POLITICAL WIRE’S HEADLINES – 6/8
A NY1-Marist Poll conducted just hours after Rep. Anthony Weiner’s (D-NY) tearful press conference yesterday, 51% of New York City voters believe the congressman should not resign from his job, while 30% disagree and think he should step down, and 18% are still unsure.
However, 56% do not want Weiner to run for New York City mayor in 2013, including a majority of Democrats.
Said pollster Lee Miringoff: “All of this spells trouble for Congressman Weiner and his political future. For voters, there are questions of judgment — never a winner for an office-holder.”
Radar Online has published the entire transcript of Rep. Anthony Weiner’s nine-month cyber sex relationship with a 40-year-old Las Vegas blackjack dealer.
Final message from the woman: “u owe me big time for keeping this all quiet.”
A new Public Policy Polling survey in Massachusetts finds Sen. Scott Brown (R-MA) leading Martha Coakley (D) by nine points, 49% to 40%, a performance slightly worse than her 5 point margin of defeat last year.
The bad news for Democrats is that Coakley fares the best of all candidates tested.
Rep. Mike Capuano (D-MA) and Rep. Ed Markey (D-MA) each trail Brown by 10 points. Elizabeth Warren (D) trails by 15 points, Alan Khazei (D) is back 19 points and Rachel Maddow (D) would lose by 20 points.
Said Romney: “She really didn’t ruin my day. In a lot respects, it’s the best thing that could happen to me. Right now, your greatest enemy is overexposure. People get tired of seeing the same person day in and day out.”
Roll Call profiles the bipartisan lunches of Sens. Mark Kirk (R-IL) and Joe Manchin (D-WV), an effort to try to foster bipartisanship in an increasingly partisan Congress.
“In a throwback to a more bipartisan era, the Illinois Republican and West Virginia Democrat have, for more than two months, met for a little cross-party chitchat. They’ve invited colleagues to join them. So far, few have.”
“It’s an oft-told story, but the Kirk-Manchin lunches are a reminder that Congress is no longer the bipartisan place it used to be. Aside from a few basketball games in Congressional gyms and the weekly bipartisan prayer breakfasts, Members have few opportunities to strike up friendships across the aisle.”
Politico reports that former Sen. Evan Bayh (D-IN) has joined the U.S. Chamber of Commerce as a lobbyist, adding to his current posts at Fox News and at a law and lobbying firm. Bayh will team up with former Bush chief of staff Andy Card on a road show in which they will “carry a bipartisan message on regulatory reform.”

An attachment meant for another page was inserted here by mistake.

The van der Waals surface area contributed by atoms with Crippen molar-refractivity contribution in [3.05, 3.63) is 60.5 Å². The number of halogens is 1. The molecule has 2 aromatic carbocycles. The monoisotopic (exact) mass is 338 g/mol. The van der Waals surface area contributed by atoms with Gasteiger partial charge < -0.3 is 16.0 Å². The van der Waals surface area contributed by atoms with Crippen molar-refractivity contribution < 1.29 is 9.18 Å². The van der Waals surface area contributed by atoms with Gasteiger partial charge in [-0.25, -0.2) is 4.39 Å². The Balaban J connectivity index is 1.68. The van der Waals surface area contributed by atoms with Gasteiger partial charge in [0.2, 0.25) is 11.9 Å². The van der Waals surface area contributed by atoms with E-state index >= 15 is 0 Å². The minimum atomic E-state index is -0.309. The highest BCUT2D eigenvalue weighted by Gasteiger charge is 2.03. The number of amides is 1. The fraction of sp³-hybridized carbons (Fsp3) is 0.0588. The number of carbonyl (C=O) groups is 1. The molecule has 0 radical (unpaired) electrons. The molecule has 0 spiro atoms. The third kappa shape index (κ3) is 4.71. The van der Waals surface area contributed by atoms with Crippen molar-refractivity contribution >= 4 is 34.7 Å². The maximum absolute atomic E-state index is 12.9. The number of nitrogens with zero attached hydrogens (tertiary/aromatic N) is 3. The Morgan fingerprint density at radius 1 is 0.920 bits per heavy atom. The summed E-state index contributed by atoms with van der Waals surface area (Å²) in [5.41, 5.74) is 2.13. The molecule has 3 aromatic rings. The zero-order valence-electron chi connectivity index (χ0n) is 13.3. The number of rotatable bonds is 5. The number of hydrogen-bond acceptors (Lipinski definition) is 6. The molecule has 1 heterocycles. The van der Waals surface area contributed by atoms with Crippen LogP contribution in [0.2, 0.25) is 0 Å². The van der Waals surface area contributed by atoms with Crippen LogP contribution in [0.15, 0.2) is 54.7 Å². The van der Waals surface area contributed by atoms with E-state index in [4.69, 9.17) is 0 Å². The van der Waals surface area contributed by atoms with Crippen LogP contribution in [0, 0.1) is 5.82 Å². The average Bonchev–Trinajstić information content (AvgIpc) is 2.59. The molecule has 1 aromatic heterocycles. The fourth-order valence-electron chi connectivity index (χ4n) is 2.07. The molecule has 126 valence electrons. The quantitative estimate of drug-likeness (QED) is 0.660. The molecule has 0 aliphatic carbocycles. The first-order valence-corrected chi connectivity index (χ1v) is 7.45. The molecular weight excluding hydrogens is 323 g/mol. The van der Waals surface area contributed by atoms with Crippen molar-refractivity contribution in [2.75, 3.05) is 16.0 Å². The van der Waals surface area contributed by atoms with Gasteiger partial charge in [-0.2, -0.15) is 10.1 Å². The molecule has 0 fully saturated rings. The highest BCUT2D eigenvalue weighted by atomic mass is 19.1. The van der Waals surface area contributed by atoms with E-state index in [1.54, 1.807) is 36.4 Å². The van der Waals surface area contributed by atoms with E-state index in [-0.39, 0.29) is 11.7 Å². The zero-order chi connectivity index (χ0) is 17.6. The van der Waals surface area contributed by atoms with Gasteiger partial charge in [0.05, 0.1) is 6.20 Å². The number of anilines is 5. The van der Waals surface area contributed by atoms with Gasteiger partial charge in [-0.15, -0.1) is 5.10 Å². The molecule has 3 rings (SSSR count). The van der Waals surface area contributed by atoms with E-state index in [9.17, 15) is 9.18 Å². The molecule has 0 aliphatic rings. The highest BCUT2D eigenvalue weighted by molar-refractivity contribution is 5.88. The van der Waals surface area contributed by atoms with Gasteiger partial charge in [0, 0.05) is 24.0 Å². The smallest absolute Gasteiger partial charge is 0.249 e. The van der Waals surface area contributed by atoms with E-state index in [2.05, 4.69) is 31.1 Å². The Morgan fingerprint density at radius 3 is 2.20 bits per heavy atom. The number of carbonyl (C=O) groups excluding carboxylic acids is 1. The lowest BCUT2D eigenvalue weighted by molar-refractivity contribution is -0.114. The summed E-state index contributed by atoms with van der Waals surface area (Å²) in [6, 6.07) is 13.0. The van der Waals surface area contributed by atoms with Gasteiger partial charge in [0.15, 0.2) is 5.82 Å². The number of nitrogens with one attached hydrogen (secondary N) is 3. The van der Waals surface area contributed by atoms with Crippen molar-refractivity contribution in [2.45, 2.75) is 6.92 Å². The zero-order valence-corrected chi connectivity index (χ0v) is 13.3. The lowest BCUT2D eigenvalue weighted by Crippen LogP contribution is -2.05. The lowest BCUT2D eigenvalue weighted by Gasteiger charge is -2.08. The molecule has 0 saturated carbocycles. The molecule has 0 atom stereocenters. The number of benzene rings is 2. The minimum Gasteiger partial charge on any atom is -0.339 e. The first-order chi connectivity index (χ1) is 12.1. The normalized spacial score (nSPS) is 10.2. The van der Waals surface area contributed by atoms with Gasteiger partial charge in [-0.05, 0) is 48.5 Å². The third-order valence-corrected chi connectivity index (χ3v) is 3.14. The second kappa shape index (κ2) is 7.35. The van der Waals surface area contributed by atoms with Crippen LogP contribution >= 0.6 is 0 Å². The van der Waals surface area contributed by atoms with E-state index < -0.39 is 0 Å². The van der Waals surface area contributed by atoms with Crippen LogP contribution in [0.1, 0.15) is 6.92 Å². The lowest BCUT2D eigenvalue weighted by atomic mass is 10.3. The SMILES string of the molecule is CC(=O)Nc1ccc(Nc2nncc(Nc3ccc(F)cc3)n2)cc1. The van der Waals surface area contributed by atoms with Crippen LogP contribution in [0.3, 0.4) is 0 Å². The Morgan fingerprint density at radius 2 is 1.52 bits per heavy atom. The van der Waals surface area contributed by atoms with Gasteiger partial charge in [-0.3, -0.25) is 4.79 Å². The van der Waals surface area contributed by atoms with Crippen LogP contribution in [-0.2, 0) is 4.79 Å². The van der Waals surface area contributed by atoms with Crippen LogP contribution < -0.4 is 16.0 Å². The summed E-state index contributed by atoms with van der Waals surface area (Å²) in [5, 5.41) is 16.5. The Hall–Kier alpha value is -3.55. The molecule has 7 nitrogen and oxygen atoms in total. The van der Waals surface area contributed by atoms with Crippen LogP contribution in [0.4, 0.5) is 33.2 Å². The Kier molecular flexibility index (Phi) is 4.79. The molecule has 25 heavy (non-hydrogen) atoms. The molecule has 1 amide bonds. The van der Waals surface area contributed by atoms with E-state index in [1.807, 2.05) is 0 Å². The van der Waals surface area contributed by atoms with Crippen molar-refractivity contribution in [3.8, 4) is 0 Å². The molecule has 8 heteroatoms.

“The Chamber job is another eye-raising role for Bayh, who decried partisanship on Capitol Hill and the corrosiveness of money in politics when he declared his intention not to run for re-election last year.”
Rep. Dan Boren (D-OK), “the only Democrat in Oklahoma’s seven-person congressional delegation, will not run for re-election in 2012, leaving open a seat that spans much of eastern Oklahoma,” the Oklahoman reports.
“Boren, a conservative Democrat who has often been at odds with the majority of House Democrats and with President Barack Obama, had his toughest re-election fight in 2010, winning with 57 percent of the vote as the district rebelled against the president’s policies.”
A new Public Policy Polling survey finds Mitt Romney leading the GOP field in South Carolina with 27%, followed by Sarah Palin at 18%, Herman Cain and Newt Gingrich at 12%, Michele Bachmann at 9%, Ron Paul at 7%, Tim Pawlenty at 4% and Jon Hunstman at 2%.
PPP’s most recent polls also have Romney leading by 6 points in Iowa, 15 points in Nevada, and 23 points in New Hampshire.
Senate Democrats have become frustrated with Majority Leader Harry Reid (D-NV) and “are anxious about the lack of a democratic budget and the unusually slow legislative agenda,” as a Republican-controlled House and President Obama moves to the center for his reelection bid, according to Politico.
“The concerns may amount to just grumbling among the rank and file, but they point to the catch-22 for Reid: If he’s too ambitious, he’ll force Democrats to take tough votes that could backfire in 2012. But now that he’s taken on a decidedly thin agenda, some Democrats are getting restless.”
“If the facts keep coming out more and more, and people start freaking out, he talked on the congressional phone or something like that, it’s going to be, it’s going to be iffy. And one of the reasons is he is a talented guy, but he’s not a particularly popular guy in the caucus… They are really mad at him. You can just see former speaker Pelosi is furious.”
Rick Hertzberg: “Sex scandals are an increasingly prominent, increasingly frequent, and increasingly varied part of American political life. They come in all flavors and orientations. If what the protagonist of the latest one said during his remarkable press conference this afternoon is true, if it’s essentially the whole story, then Weinergate breaks new ground: it’s the first entirely virtual political sex scandal, the first to have been conducted entirely via e-mail, and online social media.”
“In case you were wondering, back in March of 1995, Bob Dole was leading Bill Clinton, per a Los Angeles Times poll. And in June of 1995, a Newsweek survey found Dole leading Clinton, 49%-40%.”